Anger, terror, and the reality we don’t want to talk about

I’m not sure there is anything that bothers me more right now than the constant rhetoric about ‘Islamic terrorists’ and ‘illegal aliens.’ I don’t agree with those characterizations and I have said why at length. But that’s not what brings me to the point of anger. I am angered because the VAST majority of crime that actually destroys lives and dehumanizes children of God has nothing to do with the big scary boogeyman waiting around the corner.

Every time we participate in the culture that vilifies and dehumanizes the ‘others’ of our world, we are actively creating the space in which a blind eye is turned toward the people who actually do the most harm. I could say this alluding to a variety of offenders, since more than half of violent offenses are committed by someone the victim actually knows. But one particular type of violence is especially on my mind.

Every time we cheer on the rhetoric that says people of a different religion or race or culture are in any way to be feared merely bc of who they are or our views of what they believe, we are actively creating the space in which crime survivors are shamed and silenced because their attacker is too ‘normal’ or ‘so nice’ or because we don’t talk about it. For domestic violence and sexual assault survivors, justice rarely comes.

In the last 40 years, foreign born people have killed 3,024 Americans in terror attacks on US soil. That includes 2,983 deaths on 9/11. That means an average of 75 Americans have died on American soil each year from terrorism, or 0.205 each day. Every day, 3 women are killed by an intimate partner (a spouse, boyfriend, or ex) – but that is only the tiniest fraction of the iceberg in domestic violence.  

19.3% of women will be raped in their lifetime. An estimated 43.9% of women and 23.4% of men will be victims of some form of sexual violence. 1 in 5 women and 1 in 7 men will be victims of severe physical violence. A great majority in each of these cases is perpetrated by someone the victim knows. It is likely that 1 in 4 women and 1 in 6 men are victims of sexual abuse before age 18, although precision is difficult because as little as 12% of instances are reported. Of all childhood sexual abuse cases, around 93% are victimized by a family member or acquaintance.

The National Network to End Domestic Violence did a 24 hour census of domestic violence agencies. A few stand out stats – 25,735 domestic violence victims sought emergency shelter…in one day; 21,332 local, state, and national hotline calls were made by people seeking assistance…in one day; and 12,197 requests for help in that one day went unmet because of a lack of resources.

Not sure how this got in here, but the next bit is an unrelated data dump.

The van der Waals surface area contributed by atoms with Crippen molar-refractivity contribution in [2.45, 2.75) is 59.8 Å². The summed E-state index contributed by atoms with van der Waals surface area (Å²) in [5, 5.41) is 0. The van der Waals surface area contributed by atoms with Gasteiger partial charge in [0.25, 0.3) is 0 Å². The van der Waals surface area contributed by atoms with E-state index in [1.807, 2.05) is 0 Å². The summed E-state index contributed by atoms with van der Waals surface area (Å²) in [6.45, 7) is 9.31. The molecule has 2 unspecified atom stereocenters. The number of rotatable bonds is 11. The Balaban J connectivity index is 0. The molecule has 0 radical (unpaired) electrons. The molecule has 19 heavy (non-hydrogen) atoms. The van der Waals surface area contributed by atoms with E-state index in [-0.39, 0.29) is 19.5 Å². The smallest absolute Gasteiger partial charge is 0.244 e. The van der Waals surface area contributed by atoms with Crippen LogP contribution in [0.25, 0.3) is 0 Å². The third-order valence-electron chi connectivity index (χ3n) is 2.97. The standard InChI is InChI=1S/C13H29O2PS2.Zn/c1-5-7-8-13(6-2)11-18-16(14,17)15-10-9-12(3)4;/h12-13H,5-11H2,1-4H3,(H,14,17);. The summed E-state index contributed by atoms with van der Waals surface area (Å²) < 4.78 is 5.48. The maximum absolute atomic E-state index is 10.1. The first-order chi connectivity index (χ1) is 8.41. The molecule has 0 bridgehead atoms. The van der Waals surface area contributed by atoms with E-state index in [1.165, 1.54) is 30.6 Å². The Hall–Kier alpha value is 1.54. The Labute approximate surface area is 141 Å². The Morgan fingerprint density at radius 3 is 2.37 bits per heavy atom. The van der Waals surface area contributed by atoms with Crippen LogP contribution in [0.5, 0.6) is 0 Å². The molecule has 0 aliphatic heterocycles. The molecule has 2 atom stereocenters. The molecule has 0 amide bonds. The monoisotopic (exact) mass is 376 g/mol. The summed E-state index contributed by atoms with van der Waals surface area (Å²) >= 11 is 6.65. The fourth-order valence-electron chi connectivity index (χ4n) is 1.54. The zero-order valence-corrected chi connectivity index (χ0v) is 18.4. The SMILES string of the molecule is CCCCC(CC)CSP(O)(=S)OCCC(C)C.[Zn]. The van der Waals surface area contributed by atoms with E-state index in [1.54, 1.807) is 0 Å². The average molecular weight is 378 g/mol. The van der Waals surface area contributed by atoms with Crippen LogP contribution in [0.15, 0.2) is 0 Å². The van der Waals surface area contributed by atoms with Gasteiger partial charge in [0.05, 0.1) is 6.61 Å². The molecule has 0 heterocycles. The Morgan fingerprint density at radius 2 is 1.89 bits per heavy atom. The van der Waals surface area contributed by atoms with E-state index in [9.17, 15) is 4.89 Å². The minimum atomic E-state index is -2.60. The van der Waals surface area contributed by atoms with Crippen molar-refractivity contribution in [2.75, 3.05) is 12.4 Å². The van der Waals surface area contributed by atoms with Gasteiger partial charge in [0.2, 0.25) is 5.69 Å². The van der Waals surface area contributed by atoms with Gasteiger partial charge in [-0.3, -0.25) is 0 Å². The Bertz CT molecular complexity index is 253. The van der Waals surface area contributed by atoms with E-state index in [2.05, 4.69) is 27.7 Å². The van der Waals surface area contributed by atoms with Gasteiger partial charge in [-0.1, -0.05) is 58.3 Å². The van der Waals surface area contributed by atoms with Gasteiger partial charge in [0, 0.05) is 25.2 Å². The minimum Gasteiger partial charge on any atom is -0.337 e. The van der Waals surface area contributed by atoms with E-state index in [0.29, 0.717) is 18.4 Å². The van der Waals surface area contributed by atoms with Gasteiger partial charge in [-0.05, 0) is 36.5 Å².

The result of such encounters, when survived, can be depression, anxiety, PTSD, reproductive problems, chronic pain, unwanted pregnancy, STIs, suicidal behavior, an increased likelihood for alcohol or drug dependence, and any number of other social, mental, job related, or physical ailments.

Domestic violence and sexual abuse cross over all age, socioeconomic, racial, religious, and whatever other lines you want to draw. With a very conservative estimate, at least 1/5 of the people you know (and far more likely close to ⅓) have been directly affected by these heinous crimes. And yet we almost never try to root out the perpetrators or start a war on the actual terrorism taking place in the American home. To spend almost any time focusing our energies and our fears on people who scare us by their differences is to further isolate and victimize the people whose lives are actually being turned upside down by people who look no different than us.

I’ve heard the argument that we have to be careful not to ruin the lives of good people, almost exclusively good men, if a baseless allegation is made against them. The two salacious cases of the Rolling Stone article and the Duke lacrosse team are sure to be referenced. The myths and misinformation surrounding false reporting are far too complex to do justice here, but suffice to say false reporting is not at all common and there are a lot more reasons to recant an accusation than to push through to a trial.

But any meaningful worry about the effects of an allegation on men, false or not, have absolutely zero standing to me after November. The US elected a president who has been accused of the things he himself claimed to do, accused of spousal rape, accused of raping a 13 year old, and accused in multiple other instances of groping; he has ‘defended’ himself of an accusation of abuse by implying he prefers better looking women; and he has been implicated in so many cases that it’s hard to keep track of which case is which. And we elected him president. We don’t need to be more careful about accusations, we need to be willing to open our ears to the cries of the people whose voices we have not heard and whose struggles we cannot understand.

It’s far easier for us and makes us feel safer to paint the Middle East or Mexico as the land of all the evil extremists than it is and feels to actually confront the abusers who look and talk and act just like us most of the time. But buying into the terrorism narrative necessarily turns a blind eye to the plight of our vulnerable neighbors who are deeply harmed by the rampant, actual crimes that are committed every day. And that is what makes me so angry right now. I’m not at all convinced that any of the recent executive orders will do anything to make us more safe. But I am entirely certain that vilifying the ‘others’ rather than confronting our own will actively harm the most vulnerable among us. I refuse to do so.

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